John & Anne Wiley

Door Post Trim

Left hand door post trim purchased 12/2010 from P.A.S.T. for 1983 172Q, supplied part listed for 172P,R,S.

LH Door Post P.A.S.T. - inside

LH Door Post P.A.S.T. - inside (click to enlarge image)

LH Door Post PAST - outside

LH Door Post P.A.S.T. - outside

Installing this door post trim piece can be difficult since it requires removing the vent tube cap (knob) that you use for pilot overhead vent air in flight. Older model 172 vent tubes could easily be removed from inside the aircraft, but on this 1983 172Q (and presumably similar vintage P models) the tube cannot easily be removed. By first removing the co-pilot (right) side vent cap, and breaking the brittle old pilot side door post trim piece to remove it, I was able to figure out how to remove the cap. I plan to swap the co-pilot OAT cap to the pilot side so that it’s easier to read. Here are some pix with notes (click the images to enlarge them and read the notes).

Right Vent Cap Removed

Right Vent Cap Removed

The vents have two tubes, one inside the other. The inner tube is the one that slides in and out to control air flow in flight. Both tubes are narrowed at their inner ends (inside the cabin), and the inner vent tube also has an expanded ring that stops against the narrowed outer tube end. The expanded ring on the inner vent tube prevents the tube from being removed from inside the cabin as was easily done on earlier model 172s. The right side outer tube end inside the cabin on this aircraft had what appears to be black electrical tape installed, probably in an attempt to make the vent seal better when closed.

OAT Vent Cap Inside

OAT Vent Cap Inside

Because the OAT prevents the threaded shaft from turning inside the cap (knob), I was able to remove the cap by turning it while holding the nut with my fingers inserted through the inner vent tube opening (where air comes out when the tube is pulled into the cabin in flight). I learned that there’s a large washer that goes inside the narrowed end of the inner vent tube, followed by a rubber washer and a metal washer that the nut tightens against. In this way, the cap (knob) is held on the end of the inner vent tube. It is this large cap (knob) that prevents easy installation of a new door post trim piece, because the hole in the piece is smaller than the cap (knob). This could be solved by cutting from the inside of the hole in the door post trim piece, but that would create a finish problem because the cut edges would not stay together unless glued back together somehow.

Outer Vent Tube Flange

Outer Vent Tube Flange

Because my A&P was repairing a minor fuel leak (fuel smell inside the cabin at the right door post when flying with more than 1/2 fuel), the wing root fairing was removed. I took the above photo standing in front of the plane, looking for a stop screw on the inner vent tube. I found none. It appears to me that the only way to remove the inner vent tube from the outer one, is to remove the entire vent tube assembly from the wing and then slide the inner vent tube out (toward where it had been mounted on the inside of the wing). It is clear to me that there is no way to remove only the inner vent tube from inside the aircraft.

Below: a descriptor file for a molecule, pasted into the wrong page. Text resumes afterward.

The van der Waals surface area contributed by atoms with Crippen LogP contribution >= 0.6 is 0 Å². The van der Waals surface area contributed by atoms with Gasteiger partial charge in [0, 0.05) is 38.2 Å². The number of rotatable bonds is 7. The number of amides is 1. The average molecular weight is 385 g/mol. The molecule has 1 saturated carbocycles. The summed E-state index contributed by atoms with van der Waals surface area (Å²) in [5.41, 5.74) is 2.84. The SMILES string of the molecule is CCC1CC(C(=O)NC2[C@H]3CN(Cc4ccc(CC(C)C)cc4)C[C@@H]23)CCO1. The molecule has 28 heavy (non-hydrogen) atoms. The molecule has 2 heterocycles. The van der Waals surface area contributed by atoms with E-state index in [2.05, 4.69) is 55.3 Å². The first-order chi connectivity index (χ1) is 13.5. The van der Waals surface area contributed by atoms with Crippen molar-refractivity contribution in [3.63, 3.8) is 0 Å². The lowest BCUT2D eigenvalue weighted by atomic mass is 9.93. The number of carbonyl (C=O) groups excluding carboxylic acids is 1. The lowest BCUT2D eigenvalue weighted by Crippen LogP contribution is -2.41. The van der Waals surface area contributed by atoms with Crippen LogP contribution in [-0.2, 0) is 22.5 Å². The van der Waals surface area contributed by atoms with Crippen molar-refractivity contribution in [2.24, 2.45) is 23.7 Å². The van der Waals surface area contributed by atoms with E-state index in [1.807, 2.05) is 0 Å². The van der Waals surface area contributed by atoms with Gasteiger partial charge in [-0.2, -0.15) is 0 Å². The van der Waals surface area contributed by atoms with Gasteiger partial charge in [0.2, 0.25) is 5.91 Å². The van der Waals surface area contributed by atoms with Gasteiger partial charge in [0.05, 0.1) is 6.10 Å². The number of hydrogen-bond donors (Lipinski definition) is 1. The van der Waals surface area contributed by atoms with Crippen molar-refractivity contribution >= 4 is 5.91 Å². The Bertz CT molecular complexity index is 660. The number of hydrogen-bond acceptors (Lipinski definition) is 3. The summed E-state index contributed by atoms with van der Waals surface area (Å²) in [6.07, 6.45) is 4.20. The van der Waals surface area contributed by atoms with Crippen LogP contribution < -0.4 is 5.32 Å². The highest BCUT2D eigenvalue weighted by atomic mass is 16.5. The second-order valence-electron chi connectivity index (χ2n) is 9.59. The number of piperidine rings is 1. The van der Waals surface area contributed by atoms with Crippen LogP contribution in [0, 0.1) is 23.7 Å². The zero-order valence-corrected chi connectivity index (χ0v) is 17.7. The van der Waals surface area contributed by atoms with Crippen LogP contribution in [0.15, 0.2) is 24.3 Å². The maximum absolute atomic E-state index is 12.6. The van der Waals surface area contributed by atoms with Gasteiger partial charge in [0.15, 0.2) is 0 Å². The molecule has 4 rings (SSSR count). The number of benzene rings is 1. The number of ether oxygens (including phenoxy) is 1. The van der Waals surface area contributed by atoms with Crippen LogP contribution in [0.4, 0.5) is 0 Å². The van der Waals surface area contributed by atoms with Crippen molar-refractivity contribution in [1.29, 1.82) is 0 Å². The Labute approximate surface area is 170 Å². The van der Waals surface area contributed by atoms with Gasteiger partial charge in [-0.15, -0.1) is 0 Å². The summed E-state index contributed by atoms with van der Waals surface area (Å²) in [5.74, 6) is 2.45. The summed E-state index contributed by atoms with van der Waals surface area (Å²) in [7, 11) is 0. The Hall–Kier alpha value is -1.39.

Pilot Side Vent Tube Stop

Pilot Side Vent Tube Stop

Above is a photo of the expanded ring on the inner vent tube that stops against the narrowed end of the outer vent tube, thus preventing removing the inner vent tube from inside the aircraft. There is no stop screw to remove, nor any other way to overcome this stop other than destructively cutting away or prying open the narrowed end of the outer vent tube.

Pilot Vent Tube Base

Pilot Vent Tube Base

While it would probably be possible to remove the inner vent tube by removing the entire assembly from the inner surface of the wing where it meets the cabin, my goal was only to install the door post trim piece. So naturally, I tried holding the nut inside the inner vent tube end and turning the cap (knob). Alas, the screw turns with the nut. The head of the screw is hidden behind a lovely aluminum disc inside the cap (knob). Next I tried prying off the metal disc in the hope of gluing it back into place afterward. It showed no signs of being removable without mangling it considerably. Instead I was able to puncture the center of the disc with a small slot screwdriver, expand the hole with a larger slot screwdriver and then a phillips screwdriver.

Pilot Vent Tube Cap

Pilot Vent Tube Cap

It was still quite difficult to hold the nut, and of course the phillips head tried to strip. With the help of a deep socket and ratchet on the nut and considerable pressure on the phillips, I was finally able to remove the nut and thus the cap. Like the co-pilot side, it is mounted with washers and is apparently interchangeable so I plan to swap them to make the OAT more easily readable from the pilot seat. After doing this I was at last able to place the new door post trim piece in position without cutting it to get past the vent tube cap (knob).

 

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